It Ain't Over 'til it's over: Two Wrongs Don't Make a Recovery
Economists Do Not All Agree
- 200 and Growing: The Obama
Administration has claimed that virtually all economists support
their approach to "stimulus" spending. Nobel Laureates Ed Prescott,
James Buchanan, and Vernon Smith recently joined 200 other
economists signing a letter opposing the legislation.
- Even the CBO: When their own budget
office says, "In the longer run, the legislation would result in a
slight decrease in gross domestic product (GDP) compared with CBO's
baseline economic forecast," Congress has a problem.
- Even the President's Advisors: Council
of Economic Advisors Chairwoman Christina Romer wrote,
"Countercyclical fiscal policy is not achieving its intended
purpose." Economic advisor Jason Furman said, "In the past,
infrastructure projects that were initiated as the economy started
to weaken did not involve substantial amounts of spending until
after the economy had recovered."
Even Larry Summers:Last year, the
National Economic Council Director wrote, "Poorly provided fiscal
stimulus can have worse side effects than the disease that is to be
cured.... Fiscal stimulus, to be maximally effective, must be
clearly and credibly temporary--with no significant adverse impact
on the deficit for more than a year or so after implementation.
Otherwise it risks being counter-productive by raising the spectre
of enlarged future deficits pushing up longer-term interest rates
and undermining confidence and longer-term growth prospects."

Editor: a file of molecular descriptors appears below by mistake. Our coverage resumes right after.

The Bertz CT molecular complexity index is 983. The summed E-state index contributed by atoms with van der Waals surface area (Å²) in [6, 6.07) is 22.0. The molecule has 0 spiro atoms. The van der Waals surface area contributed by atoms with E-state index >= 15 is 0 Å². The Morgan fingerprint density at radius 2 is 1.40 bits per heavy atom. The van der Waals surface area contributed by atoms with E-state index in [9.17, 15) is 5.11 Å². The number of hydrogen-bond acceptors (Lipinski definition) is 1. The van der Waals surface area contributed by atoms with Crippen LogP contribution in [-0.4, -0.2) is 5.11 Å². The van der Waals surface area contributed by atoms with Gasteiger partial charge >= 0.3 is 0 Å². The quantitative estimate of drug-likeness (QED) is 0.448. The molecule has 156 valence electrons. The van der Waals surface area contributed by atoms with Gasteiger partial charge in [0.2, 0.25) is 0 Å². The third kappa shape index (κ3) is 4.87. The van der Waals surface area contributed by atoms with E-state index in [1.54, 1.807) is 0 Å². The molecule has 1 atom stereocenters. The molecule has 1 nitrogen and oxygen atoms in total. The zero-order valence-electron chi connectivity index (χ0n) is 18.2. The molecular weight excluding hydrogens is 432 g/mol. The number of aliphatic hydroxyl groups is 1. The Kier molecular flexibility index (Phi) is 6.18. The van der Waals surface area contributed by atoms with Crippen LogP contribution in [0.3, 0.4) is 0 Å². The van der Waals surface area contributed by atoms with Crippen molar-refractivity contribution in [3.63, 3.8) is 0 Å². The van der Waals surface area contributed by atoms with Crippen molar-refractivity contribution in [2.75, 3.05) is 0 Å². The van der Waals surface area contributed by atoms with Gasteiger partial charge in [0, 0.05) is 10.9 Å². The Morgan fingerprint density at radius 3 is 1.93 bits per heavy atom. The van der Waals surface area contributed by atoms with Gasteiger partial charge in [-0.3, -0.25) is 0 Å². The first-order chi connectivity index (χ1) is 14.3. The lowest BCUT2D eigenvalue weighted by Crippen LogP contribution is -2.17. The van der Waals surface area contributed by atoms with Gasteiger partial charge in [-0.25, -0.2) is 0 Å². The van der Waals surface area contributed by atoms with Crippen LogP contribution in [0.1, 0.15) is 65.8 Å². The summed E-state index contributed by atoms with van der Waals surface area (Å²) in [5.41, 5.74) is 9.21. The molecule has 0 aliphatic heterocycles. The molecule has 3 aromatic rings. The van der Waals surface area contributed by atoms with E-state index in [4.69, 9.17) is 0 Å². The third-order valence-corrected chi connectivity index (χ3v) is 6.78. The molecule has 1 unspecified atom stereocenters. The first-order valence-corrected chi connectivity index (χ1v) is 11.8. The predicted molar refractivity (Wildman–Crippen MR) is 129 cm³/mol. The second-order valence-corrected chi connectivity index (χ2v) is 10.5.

- Even Peter Orszag: The President's
budget director oversaw a 2008 CBO report stating, "Large-scale
construction projects of any type require years of planning and
preparation. Even those that are 'on the shelf' generally cannot be
undertaken quickly enough to provide timely stimulus to the
Experts Do Not All Agree
- Protecting Spending: The price of this
spending bill, including interest, is currently $1.16 trillion.
Under President Bush, America racked up $3.3 trillion dollars in
deficits between 2002 and 2009, including the full cost of TARP and
'09 spending. At his current pace, President Obama is projected to
be responsible for $8.4 trillion in deficits if he has a
- Protecting Welfare: Aside from creating
$787 billion in extra welfare costs, both versions of the
"stimulus" bill would abolish the historic welfare reform of the
mid-1990's that led to a dramatic reduction in welfare dependency
and child poverty.
- Not Protecting Jobs: The President has
said, "I think my initial measure of success is creating or saving
4 million jobs." How do you measure a job saved?
- Not Protecting Religion: Both versions
of the "stimulus" bill deliberately censor religious speech and
worship on school campuses by prohibiting use of any "stimulus"
funds for facilities that are used for sectarian instruction,
religious worship, or a school of divinity.
Americans Do Not All Agree
- 62% of Americans Want Less Spending:
According to a Rasmussen Poll released on Monday, 62% of Americans
want the plan to include more tax cuts and less government
Twice the Jobs at Half the Price
Check out Heritage ideas for providing twice the jobs at half
the price at: http://www.heritage.org/news/economic-stimulus.cfm.